"It's my hope that we can return to Congress, and offer some ideas about what a successor might look like," she said.
The digital divide
The pandemic has shed a light on the inequities between people with and without access to high-speed internet. For millions of Americans, the digital divide exists because they live in a rural part of the country where broadband infrastructure simply isn't available. For other families in rural and suburban markets, broadband service may be available but unaffordable. During the pandemic, students without internet service haven't been able to attend school. And adults who can't go into offices have been unable to work remotely.
"We now know that internet access is essential for modern life," Rosenworcel said. "And this pandemic has made it abundantly clear that broadband, no longer nice to have, [is a] need-to-have for everyone."
Policy makers have tried for years to resolve the digital divide. Despite billions of dollars being spent each year to subsidize the cost of building new infrastructure and to offset the cost of service for poor Americans, the problem persists. It hasn't helped that the FCC for years has been addressing these problems using maps that don't accurately reflect where broadband service exists and where it doesn't.
Congress and the FCC agree that the broadband mapping issue needs to be fixed. At the FCC's February meeting, Rosenworcel launched a task force to fulfill Congress' mandate to improve the FCC's broadband maps.
The FCC has moved quickly to get the program up and running. The agency voted unanimously in February to approve the plan to administer the program. Earlier this month, it announced that more than 300 fixed and mobile internet providers were approved to participate in the EBB program. Large providers, such as AT&T, Comcast and Windstream Communications, were part of the initial group approved for the program.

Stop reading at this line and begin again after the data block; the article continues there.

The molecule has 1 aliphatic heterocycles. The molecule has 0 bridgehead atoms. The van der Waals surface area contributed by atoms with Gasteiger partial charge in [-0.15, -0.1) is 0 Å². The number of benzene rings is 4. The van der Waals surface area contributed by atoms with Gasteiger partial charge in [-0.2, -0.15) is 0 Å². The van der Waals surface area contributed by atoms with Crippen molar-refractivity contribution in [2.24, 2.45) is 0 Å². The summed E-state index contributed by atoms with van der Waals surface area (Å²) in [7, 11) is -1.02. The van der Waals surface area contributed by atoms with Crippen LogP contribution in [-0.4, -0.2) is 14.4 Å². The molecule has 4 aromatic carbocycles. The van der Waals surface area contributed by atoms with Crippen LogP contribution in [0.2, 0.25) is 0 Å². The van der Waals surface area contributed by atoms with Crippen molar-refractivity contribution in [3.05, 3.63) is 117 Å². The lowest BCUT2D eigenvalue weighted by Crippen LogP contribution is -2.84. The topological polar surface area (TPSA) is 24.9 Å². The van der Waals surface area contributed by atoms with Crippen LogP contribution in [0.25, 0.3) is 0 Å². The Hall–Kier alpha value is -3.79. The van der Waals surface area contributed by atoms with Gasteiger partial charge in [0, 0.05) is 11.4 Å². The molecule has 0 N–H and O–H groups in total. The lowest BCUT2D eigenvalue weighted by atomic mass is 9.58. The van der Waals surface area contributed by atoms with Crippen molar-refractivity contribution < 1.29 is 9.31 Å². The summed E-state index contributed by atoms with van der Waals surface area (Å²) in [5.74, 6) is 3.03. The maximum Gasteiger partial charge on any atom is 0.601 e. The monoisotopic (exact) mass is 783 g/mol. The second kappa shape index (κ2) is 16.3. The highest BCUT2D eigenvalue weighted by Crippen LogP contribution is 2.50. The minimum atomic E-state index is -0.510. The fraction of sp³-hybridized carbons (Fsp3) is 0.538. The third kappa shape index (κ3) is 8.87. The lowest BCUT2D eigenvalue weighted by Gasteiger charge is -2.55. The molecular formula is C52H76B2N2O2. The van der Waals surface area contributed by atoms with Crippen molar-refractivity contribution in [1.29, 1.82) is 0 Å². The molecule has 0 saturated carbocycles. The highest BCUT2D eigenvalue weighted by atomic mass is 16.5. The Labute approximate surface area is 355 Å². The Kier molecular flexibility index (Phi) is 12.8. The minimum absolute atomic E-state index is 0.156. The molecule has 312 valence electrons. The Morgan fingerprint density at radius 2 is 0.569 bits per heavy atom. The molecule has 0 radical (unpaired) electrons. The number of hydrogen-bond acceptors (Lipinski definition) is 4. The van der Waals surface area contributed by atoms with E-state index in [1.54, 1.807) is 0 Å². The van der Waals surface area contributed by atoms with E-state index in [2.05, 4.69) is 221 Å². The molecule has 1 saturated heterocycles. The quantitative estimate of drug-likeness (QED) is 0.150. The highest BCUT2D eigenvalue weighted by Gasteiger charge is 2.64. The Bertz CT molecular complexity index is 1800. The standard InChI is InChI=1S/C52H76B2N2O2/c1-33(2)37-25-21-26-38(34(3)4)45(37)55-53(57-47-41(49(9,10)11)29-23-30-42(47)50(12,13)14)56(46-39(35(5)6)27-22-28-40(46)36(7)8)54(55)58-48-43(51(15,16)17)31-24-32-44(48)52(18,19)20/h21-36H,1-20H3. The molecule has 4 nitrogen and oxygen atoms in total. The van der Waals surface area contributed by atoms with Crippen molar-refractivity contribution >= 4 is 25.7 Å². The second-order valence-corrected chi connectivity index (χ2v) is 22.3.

What the carriers are doing
Broadband providers such as AT&T, Comcast and Verizon have each said they'd participate in the EBB program to offer their customers the subsidy.
Verizon said the program is available to new and existing Fios, 5G Home Internet, LTE Home Internet, Mobile Mix & Match Unlimited or Mobile Hotspot customers. Verizon said customers with Fios Forward, a program that helps eligible households save $20 per month for high-speed fiber home internet service, will also be able to get the subsidy.
If customers already qualify for the FCC's Lifeline subsidy program or if they qualify for other federal programs such as the National School Lunch Program, Pell Grant college funding program, or they've lost a job or had significant income loss during the pandemic, they could qualify for the program. To confirm eligibility for the Emergency Broadband Benefit Program discount, visit getemergencybroadband.org.
AT&T also announced that customers of its AT&T and Cricket Wireless services could receive the temporary subsidy, which could greatly reduce the cost of their internet service. For example, qualifying new and existing customers on an AT&T Internet plan with speeds up to 300Mbps would pay $5 a month or less, the company said in a press release.
"The pandemic proved that all Americans need reliable broadband connections for everything from applying for jobs, to working at home, to participating in school," AT&T Communications CEO Jeff McElfresh said in a statement. "We are eager to step up and work hand-in-hand with the federal government to provide relief to customers while helping to bridge the Digital Divide."
AT&T said that the EBB benefits can be applied to "select wireline and wireless broadband service plans" for both new and existing customers. Earlier this month, the company said its 1gigabit per second fiber service known as "Internet 1000," along with its wireless postpaid unlimited plans would be eligible for the subsidy. But the company said late Wednesday after the program launched that those plans would no longer be eligible. Select AT&T Prepaid and Cricket plans will also be eligible for the program, but AT&T didn't specify which plans. Details will be available soon at att.com/EBB, the company said.